Last updated: 07/08/2006


There are a few Unix/Linux distributions that include Bygfoot in their repositories. In such a case, it is recommended to use the distribution specific installing method, since it keeps your system clear and your package manager informed about installed packages.In case you know of other distros including Bygfoot, please email me so that I include them here.

Debian / Ubuntu

Debian branches include various Bygfoot versions. Stable has the old 1.8.0 version currently, whereas 1.9.1 is in testing and the latest versio, 1.9.2, is in unstable. Generally, the latest Bygfoot version gets uploaded to Debian within a few weeks after the release at most. 

To install Bygfoot, edit your sources.list file appropriately and execute apt-get install bygfoot.

I usually also upload the deb package created by the maintainer to the SourceForge.Net project site. If you want to install the game using this package, you have to type dpkg -i package.deb. However, this won’t resolve dependencies like apt-get does.

Ubuntu includes Bygfoot in the universe repository (last time I checked they had the very latest version). After adding universe to your sources, you should be able to install the game with apt-get just like with Debian.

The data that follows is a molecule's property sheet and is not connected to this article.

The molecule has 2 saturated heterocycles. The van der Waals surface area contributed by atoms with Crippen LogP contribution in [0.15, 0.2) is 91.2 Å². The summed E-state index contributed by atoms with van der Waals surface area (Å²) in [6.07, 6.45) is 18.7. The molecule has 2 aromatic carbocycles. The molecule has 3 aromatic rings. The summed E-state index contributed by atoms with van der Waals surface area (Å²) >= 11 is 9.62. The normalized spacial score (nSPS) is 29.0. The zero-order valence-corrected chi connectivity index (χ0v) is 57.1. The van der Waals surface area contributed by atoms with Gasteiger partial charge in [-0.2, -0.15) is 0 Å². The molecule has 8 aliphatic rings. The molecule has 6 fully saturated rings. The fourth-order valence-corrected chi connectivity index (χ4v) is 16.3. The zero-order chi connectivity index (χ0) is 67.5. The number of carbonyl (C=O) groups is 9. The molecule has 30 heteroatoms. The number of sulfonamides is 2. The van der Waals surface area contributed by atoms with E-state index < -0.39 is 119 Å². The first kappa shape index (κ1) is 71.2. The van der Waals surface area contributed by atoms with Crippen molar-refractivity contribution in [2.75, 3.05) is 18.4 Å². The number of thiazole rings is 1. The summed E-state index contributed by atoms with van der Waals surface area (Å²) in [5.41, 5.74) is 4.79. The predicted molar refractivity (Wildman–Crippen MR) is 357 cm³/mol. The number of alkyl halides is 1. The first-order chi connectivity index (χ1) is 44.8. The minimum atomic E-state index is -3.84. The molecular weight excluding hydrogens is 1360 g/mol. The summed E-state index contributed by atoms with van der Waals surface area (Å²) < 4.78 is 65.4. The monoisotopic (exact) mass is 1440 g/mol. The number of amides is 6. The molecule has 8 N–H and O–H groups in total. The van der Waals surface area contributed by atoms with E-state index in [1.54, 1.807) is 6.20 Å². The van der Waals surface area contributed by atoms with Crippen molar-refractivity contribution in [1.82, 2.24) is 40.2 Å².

Fedora contains Bygfoot in its main repository so you don’t have to configure anything. You can install it by typing yum install bygfoot in your console or using pirut (Add/Remove Software in menu).After Bygfoot gets successfully installed you can find it in your Games menu.


Last time I made a new release, it got included in Gentoo’s portage the same day (without me doing anything — in the case of Debian, I usually email the maintainer of the Bygfoot package).  Right after a release, the package is masked in portage (naturally), but it becomes ‘testing’ after
a few days. 

To install, call emerge bygfoot (after making the appropriate adjustments to your portage configuration files if necessary). 


SuSE doesn’t include Bygfoot in official releases; however, I usually provide RPM and SRPM packages with Bygfoot releases — they should work on your SuSE system, provided you have the necessary
supplementary packages installed (GTK+2, mainly). 

There’s also a Belgian guy who regularly makes SuSE packages when I release new versions (so I guess my RPMS aren’t that perfect). I don’t know how long he’ll kept this up (I don’t know him at all), but anyway, here’s the link to his page

To install an RPM (this applies to other RPM-based distributions, too), call rpm -Uvh bygfoot-XYZ.rpm